In his prime, Michael York was the quintessential British actor. Dashing, debonair and intelligent, he first came to prominence in 1968 when director Franco Zeffirelli plucked him from obscurity to cast him in his breakout role of Tybalt in his movie adaption of Romeo and Juliet. It did not take long for him to establish himself as one of the most sought-after movie stars of his time, his earnest sincerity and relentless work ethic winning him countless leading roles, including his most memorable performance as the bisexual academic Brian Roberts in Cabaret.

Had he not been struck down with the rare blood disorder amyloidosis in 2009, he would probably still be working with the same intensity today. As it is, he has been keeping a low profile, forced to limit his appearances due to the effects of disease that can often be life-threatening. Though the symptoms vary from person to person, for Michael it has caused his eyes to swell up and for him to have serious issues with his voice. During this difficult time, he’s always had the support of his wife, the photographer Pat York, with whom he’s now been married for almost 52 years.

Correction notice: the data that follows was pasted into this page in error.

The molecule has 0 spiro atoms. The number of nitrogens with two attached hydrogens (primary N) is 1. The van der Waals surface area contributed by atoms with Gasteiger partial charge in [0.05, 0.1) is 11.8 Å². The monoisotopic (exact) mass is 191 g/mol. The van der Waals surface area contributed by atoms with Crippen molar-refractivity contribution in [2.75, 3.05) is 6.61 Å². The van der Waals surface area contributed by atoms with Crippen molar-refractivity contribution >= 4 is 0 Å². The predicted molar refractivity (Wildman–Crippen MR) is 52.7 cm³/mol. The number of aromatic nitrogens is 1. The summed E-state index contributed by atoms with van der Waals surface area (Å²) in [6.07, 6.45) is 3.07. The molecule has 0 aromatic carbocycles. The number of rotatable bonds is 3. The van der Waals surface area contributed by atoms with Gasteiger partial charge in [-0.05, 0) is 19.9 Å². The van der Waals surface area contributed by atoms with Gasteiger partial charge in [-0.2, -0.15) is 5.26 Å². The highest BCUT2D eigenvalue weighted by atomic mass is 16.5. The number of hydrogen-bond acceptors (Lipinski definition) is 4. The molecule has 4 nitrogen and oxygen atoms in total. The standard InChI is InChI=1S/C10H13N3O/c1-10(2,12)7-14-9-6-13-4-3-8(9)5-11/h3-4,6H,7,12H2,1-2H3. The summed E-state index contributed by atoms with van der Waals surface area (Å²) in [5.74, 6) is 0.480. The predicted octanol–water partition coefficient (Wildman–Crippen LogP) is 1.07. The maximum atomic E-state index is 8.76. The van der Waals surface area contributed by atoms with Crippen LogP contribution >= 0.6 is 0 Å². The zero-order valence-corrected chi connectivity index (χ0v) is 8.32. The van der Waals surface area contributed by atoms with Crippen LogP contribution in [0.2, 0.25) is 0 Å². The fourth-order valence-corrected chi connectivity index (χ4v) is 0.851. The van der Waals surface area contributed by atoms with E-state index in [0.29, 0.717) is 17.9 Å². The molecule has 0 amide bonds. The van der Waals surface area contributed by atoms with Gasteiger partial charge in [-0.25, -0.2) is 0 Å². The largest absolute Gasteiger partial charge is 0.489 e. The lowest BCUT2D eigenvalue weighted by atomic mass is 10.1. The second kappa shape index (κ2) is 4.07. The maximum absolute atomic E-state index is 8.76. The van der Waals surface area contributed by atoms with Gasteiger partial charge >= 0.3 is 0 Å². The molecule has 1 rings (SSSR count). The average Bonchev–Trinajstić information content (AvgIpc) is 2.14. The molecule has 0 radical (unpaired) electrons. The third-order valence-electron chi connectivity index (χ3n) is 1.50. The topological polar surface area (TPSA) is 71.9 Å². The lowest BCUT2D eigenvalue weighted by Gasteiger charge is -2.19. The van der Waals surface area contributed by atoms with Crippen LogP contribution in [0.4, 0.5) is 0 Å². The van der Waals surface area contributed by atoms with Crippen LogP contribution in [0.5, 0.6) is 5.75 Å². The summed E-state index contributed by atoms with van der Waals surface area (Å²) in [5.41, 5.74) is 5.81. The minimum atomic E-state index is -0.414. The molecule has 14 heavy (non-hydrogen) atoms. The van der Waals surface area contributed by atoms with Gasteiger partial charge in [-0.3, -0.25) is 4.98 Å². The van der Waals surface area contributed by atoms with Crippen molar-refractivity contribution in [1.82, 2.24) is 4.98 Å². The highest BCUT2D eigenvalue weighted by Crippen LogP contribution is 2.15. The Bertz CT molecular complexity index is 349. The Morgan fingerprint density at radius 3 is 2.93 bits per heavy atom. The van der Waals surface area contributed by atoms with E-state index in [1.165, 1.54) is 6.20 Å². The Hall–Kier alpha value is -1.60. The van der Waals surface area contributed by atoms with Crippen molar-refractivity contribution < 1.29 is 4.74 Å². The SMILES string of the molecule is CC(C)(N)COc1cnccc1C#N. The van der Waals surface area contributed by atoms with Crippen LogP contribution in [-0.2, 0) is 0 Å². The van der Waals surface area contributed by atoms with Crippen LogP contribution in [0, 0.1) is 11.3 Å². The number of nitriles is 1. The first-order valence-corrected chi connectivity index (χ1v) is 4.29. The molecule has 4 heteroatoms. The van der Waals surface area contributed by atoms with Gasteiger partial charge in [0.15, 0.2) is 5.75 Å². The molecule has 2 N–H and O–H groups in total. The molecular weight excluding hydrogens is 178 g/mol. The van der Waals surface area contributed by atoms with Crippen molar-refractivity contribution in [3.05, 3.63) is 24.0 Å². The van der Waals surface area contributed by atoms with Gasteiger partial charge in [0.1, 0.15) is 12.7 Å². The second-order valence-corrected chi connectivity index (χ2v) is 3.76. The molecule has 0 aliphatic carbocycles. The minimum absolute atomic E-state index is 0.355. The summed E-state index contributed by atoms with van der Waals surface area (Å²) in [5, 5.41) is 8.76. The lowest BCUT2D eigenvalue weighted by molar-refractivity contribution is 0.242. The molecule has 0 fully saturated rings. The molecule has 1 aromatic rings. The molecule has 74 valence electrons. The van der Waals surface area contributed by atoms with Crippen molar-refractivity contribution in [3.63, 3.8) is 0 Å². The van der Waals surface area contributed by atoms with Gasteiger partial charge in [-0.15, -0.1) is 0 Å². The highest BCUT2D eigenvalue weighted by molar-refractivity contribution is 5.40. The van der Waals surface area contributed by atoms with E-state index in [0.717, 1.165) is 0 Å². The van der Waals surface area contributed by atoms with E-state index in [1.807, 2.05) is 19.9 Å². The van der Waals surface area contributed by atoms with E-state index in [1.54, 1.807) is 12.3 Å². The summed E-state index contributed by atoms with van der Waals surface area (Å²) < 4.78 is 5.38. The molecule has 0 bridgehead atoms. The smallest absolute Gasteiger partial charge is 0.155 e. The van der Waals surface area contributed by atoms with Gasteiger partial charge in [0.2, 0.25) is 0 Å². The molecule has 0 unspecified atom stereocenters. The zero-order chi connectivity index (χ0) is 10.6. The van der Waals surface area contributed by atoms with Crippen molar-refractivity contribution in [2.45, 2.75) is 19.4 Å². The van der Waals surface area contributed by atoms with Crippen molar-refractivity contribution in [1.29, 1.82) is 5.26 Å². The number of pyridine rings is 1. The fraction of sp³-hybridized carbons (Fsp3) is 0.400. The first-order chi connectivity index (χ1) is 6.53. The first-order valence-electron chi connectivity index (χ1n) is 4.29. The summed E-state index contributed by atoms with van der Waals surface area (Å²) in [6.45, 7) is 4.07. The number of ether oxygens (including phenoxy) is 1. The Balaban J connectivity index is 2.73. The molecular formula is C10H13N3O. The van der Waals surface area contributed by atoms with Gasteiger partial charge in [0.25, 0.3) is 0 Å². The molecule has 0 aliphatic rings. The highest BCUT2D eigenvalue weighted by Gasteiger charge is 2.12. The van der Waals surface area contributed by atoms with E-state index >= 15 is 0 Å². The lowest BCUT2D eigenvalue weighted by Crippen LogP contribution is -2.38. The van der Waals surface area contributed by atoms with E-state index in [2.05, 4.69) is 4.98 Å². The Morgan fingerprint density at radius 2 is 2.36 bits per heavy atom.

From the Private Collection of Pat and Michael York. Giovanni Zuccarelli 1846 – 1897, from Four Set Designs. Image: Courtesy of Sotheby’s

They first met in 1967, when Pat was assigned to photograph him for a feature in Glamour magazine. Together, throughout their long, successful careers, they shared a love of art collecting, amassing a distinct collection filled with “design drawings, costume drawings, set drawings, things that are later translated into something else.” Such treasures will be auctioned off later this week at the Old Masters Drawings sale at Sotheby’s New York. Their entire collection is hugely diverse, featuring Meissen ceramics, Picasso’s, Renoir’s and even at one time a David Hockney pool painting. They had bought the Hockney in 1964 at a charity auction, winning it in a bidding war with the actor Cary Grant, but in 2012 they sold it on, “along with one of our houses.” 

They’ve called Los Angeles their home since 1976, having first moved to California in the late 1960s. Michael, it seems, was as intoxicated by L.A. life as a young Hockney: “Show me an Englishman who doesn’t like California,” he once exclaimed, “and I’ll show you a phony!” Recently, however, they decided to move from their Hollywood house to a smaller, more manageable apartment, a move that first prompted the decision to sell off their collection. Choosing to downsize can’t only be attributed to a matter of space and one of their more interesting pieces is a small Andy Warhol Polaroid which will be auctioned in Sotheby’s London in May. They did have more Warhol Polaroids but a cleaner – in a painful moment of misjudgement – cut off the signed margins so that she could fit them into frames.

From the Private Collection of Pat and Michael York. Pietro Di Gottardo Gonzaga, Longarone 1751 – 1831 St Petersburg. Image: Courtesy of Sotheby’s